European Exploration of the West African Coast (till the Niger Estuary)

In medieval Europe there seemed to be little interest in the Atlantic Ocean. The Canary Islands were visited by Aragonese in 1330, by Genoans in 1341. In 1385 a Castilian fleet raided the islands, in 1404 they were conquered and annexed by Castile. An Italian map of 1351 features the Acores islands and Madeira, uninhabited at that time.

Prince Henry the Navigator is to be credited with the beginning of systematic exploration. Captains graduating from his Navigators' School at Sagres (founded in 1424) were to undertake the task, and, most importantly, to document their discoveries by maintaining ship's logs and by mapping their discoveries. Even before the school was founded, in the context of the Moroccan Wars, Madeira was claimed by the Portuguese 1418; in 1427 the Portuguese claimed the Acores Islands.
The real discoveries began beyond Cape Bojador. The waters and winds near the Cape were tough; the winds beyond blow almost constantly in southern direction. In combination with sea monsters feared to exist there, it was widely believed that tjose who would pass the Cape would never return. However, Prince Henry the Navigator had a number of reasons to push forward the enterprise of exploring the African coast : the idea was to cut into the lucrative gold trade with Morocco's African trading partners across the Sahara, to establish contact with African christian princes living beyond the lands of Islam (Legend of Prester John), to spread Catholicism among the discovered peoples; Prince Henry regarded his enterprise part of the crusade movement. When his brother Duarte became King of Portugal in 1433, Henry received the necessary financial support.
In 1433 did Gil Eanes (also spelled Eannes) pass Cape Bojador. From now on, Africa's coast was explored step by step; in 1441, Nuno Tristao reached Cape Branco, by 1444, Cape Verde had been reached (by Dinis Dias; they were claimed for Portugal in 1456 by Luigi de Cadamosto, Venetian in Portuguese service).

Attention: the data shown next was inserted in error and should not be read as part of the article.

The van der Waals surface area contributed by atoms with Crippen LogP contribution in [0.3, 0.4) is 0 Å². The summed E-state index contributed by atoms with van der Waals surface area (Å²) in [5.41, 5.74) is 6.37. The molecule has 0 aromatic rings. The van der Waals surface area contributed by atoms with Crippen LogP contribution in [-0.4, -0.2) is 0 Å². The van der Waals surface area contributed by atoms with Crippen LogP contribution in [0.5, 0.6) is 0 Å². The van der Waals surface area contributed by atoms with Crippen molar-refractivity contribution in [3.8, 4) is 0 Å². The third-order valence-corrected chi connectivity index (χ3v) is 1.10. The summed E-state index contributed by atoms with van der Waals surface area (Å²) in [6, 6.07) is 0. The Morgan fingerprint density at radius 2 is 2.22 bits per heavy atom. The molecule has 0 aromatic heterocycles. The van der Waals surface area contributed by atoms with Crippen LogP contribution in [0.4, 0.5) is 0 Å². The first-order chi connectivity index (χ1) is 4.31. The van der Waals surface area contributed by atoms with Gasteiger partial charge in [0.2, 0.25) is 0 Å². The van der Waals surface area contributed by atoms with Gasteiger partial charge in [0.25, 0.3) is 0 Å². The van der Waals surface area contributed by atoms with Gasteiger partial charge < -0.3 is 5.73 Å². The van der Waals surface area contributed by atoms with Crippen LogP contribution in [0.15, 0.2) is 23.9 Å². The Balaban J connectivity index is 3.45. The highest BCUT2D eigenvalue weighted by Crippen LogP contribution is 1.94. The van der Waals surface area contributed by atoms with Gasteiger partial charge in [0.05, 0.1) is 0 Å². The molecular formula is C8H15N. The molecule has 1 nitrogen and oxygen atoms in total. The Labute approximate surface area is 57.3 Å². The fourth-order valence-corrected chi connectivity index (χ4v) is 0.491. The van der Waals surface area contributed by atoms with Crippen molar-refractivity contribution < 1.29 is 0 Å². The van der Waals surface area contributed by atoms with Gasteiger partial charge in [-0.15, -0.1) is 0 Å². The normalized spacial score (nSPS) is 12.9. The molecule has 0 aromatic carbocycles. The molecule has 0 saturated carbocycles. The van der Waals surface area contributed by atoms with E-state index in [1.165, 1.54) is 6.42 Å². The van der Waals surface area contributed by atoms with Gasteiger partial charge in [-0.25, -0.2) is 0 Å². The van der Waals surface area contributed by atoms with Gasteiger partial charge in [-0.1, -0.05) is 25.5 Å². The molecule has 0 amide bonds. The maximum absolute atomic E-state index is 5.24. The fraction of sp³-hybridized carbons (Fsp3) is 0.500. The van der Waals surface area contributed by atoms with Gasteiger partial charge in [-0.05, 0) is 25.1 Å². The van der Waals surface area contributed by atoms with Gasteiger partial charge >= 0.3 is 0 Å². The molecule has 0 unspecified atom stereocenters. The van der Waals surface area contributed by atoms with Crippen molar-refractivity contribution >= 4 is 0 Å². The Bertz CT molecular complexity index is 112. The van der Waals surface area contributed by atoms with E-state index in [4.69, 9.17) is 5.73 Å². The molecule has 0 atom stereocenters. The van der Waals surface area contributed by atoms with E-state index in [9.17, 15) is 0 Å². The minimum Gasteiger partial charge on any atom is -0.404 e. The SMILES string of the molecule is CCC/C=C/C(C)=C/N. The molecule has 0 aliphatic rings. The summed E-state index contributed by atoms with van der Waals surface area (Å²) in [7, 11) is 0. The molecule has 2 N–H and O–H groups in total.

On the Guinea coast, in their effort to proceed into the interior, the Portuguese met determined resistance; the discoveries, for the moment, were discontinued in 1448.
Prince Henry was the driving force behind the Portuguese explorations; the captains were reluctant to sail befond the 200 leagues of unknown coastland they were obliged to survey by contract; this, and the fact that the African coast seemed to offer limited economic prospects, caused the relatively slow progress of the exploration of the African coast. exploration of the world's oceans.

In their quest to cut into the African gold trade, the Portuguese built a fort on Arguin Island (off the coast of Mauritania) and sailed up the Senegal and Gambia Rivers; while they acquired only a limited amount of gold, a lucrative general trade evolved
In 1469, Fernao Gomes obtained a contract which gave him the monopoly in the Africa trade beyond Sierra Leone in return for him taking on the obligation of further discovery. The Gold Coast was reached in 1470. Finally the trade route had been found, by which the desired gold could be obtained. After his monopoly expired (1475), the Portuguese built their first fortified trading station on the Gold Coast at Sao Jorge da Mina (Elmina) in 1482, to safeguard a regular trade in the valued substance.

The concept of claiming the sovereignty over the discovered lands seems to have developed during the process; in a number of cases, discovery and claim of sovereignty differ by a number of years. The Portuguese established their sovereignty over the islands off the African coast (notably Madeira, Cape Verde, Fernando Poo, Sao Tome, Arguin) and maintained a few trading forts on the coast. Here a symbiosis with the coastal African peoples emerged; the coastal Africans profited from selling the goods they acquired from the Portuguese to the Africans of the interior, in return supplying the Portuguese with the prodocts of Africa the latter demanded.

Files from Discoverer's web : Henry the Navigator, The Coast of Africa, Gil Eannes
History of Africa : Europeans get a Foothold, from Robinson Research World of Knowledge
Gil Eanes, biography from Historia de Portugal; anonymous, in Portuguese
Luigi de Cadamosto, from Columbia Encyclopedia
Portuguese African Discoveries, from The Catholic Church in Tropical Africa 1445-1650 by Joseph Kennedy O.S.P.
REFERENCE A.F.C. Ryder, Portuguese and Dutch in West Africa before 1800, pp.212-231 in : J.F. Ade. Ajayi and Ian Espie (ed.), A Thousand Years of West African History, Ibadan UP 1965
Arrival of European Traders, pp.68-69 in : Samuel Kasule, The History Atlas of Africa, NY : MacMillan 1998 [G]
Chapter Two : An African Prelude, pp.22-35, in : Angus Konstam, Historical Atlas of Exploration, 1492-1600, NY : Checkmark Books 2000 [G]

This page is part of World History at KMLA
First posted on June 23rd 2003, last revised on May 11th 2006

Click here to go Home
Click here to go to Information about KMLA, WHKMLA, the author and webmaster
Click here to go to Statistics

Impressum · Datenschutz